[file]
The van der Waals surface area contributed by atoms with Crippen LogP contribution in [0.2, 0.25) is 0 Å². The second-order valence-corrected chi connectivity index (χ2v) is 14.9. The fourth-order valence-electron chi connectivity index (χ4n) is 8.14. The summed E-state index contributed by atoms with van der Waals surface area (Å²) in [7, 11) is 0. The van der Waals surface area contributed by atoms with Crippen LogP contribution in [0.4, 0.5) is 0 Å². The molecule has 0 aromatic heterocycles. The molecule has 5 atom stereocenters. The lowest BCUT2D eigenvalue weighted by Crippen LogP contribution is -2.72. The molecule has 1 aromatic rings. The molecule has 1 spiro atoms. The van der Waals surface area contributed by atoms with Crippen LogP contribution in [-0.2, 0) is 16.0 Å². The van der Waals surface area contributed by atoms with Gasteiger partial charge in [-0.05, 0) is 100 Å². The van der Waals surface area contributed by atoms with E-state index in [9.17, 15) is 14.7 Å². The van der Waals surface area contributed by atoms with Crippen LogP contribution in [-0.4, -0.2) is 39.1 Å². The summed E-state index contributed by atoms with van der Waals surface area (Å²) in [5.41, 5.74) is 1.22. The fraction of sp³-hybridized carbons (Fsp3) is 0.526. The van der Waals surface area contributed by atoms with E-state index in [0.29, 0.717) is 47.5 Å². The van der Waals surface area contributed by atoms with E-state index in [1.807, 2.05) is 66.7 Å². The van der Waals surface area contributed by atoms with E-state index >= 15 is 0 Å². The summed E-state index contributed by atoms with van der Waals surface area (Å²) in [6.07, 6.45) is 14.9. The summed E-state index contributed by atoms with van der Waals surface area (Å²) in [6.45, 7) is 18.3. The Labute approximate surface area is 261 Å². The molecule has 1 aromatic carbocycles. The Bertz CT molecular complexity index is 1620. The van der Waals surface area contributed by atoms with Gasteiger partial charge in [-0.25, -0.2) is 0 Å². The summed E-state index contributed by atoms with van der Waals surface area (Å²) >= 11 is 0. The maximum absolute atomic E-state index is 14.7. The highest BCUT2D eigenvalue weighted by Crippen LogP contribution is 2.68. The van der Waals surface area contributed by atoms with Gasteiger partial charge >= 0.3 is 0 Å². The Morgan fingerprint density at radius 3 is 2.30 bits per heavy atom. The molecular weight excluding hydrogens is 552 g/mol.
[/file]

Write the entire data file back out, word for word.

The van der Waals surface area contributed by atoms with Crippen LogP contribution in [0.2, 0.25) is 0 Å². The second-order valence-corrected chi connectivity index (χ2v) is 14.9. The fourth-order valence-electron chi connectivity index (χ4n) is 8.14. The summed E-state index contributed by atoms with van der Waals surface area (Å²) in [7, 11) is 0. The van der Waals surface area contributed by atoms with Crippen LogP contribution in [0.4, 0.5) is 0 Å². The molecule has 0 aromatic heterocycles. The molecule has 5 atom stereocenters. The lowest BCUT2D eigenvalue weighted by Crippen LogP contribution is -2.72. The molecule has 1 aromatic rings. The molecule has 1 spiro atoms. The van der Waals surface area contributed by atoms with Crippen LogP contribution in [-0.2, 0) is 16.0 Å². The van der Waals surface area contributed by atoms with Gasteiger partial charge in [-0.05, 0) is 100 Å². The van der Waals surface area contributed by atoms with E-state index in [9.17, 15) is 14.7 Å². The van der Waals surface area contributed by atoms with Crippen LogP contribution in [-0.4, -0.2) is 39.1 Å². The summed E-state index contributed by atoms with van der Waals surface area (Å²) in [5.41, 5.74) is 1.22. The fraction of sp³-hybridized carbons (Fsp3) is 0.526. The van der Waals surface area contributed by atoms with E-state index in [0.29, 0.717) is 47.5 Å². The van der Waals surface area contributed by atoms with E-state index in [1.807, 2.05) is 66.7 Å². The van der Waals surface area contributed by atoms with E-state index >= 15 is 0 Å². The summed E-state index contributed by atoms with van der Waals surface area (Å²) in [6.07, 6.45) is 14.9. The summed E-state index contributed by atoms with van der Waals surface area (Å²) in [6.45, 7) is 18.3. The Labute approximate surface area is 261 Å². The molecule has 1 aromatic carbocycles. The Bertz CT molecular complexity index is 1620. The van der Waals surface area contributed by atoms with Gasteiger partial charge in [-0.25, -0.2) is 0 Å². The summed E-state index contributed by atoms with van der Waals surface area (Å²) >= 11 is 0. The maximum absolute atomic E-state index is 14.7. The highest BCUT2D eigenvalue weighted by Crippen LogP contribution is 2.68. The van der Waals surface area contributed by atoms with Gasteiger partial charge >= 0.3 is 0 Å². The Morgan fingerprint density at radius 3 is 2.30 bits per heavy atom. The molecular weight excluding hydrogens is 552 g/mol.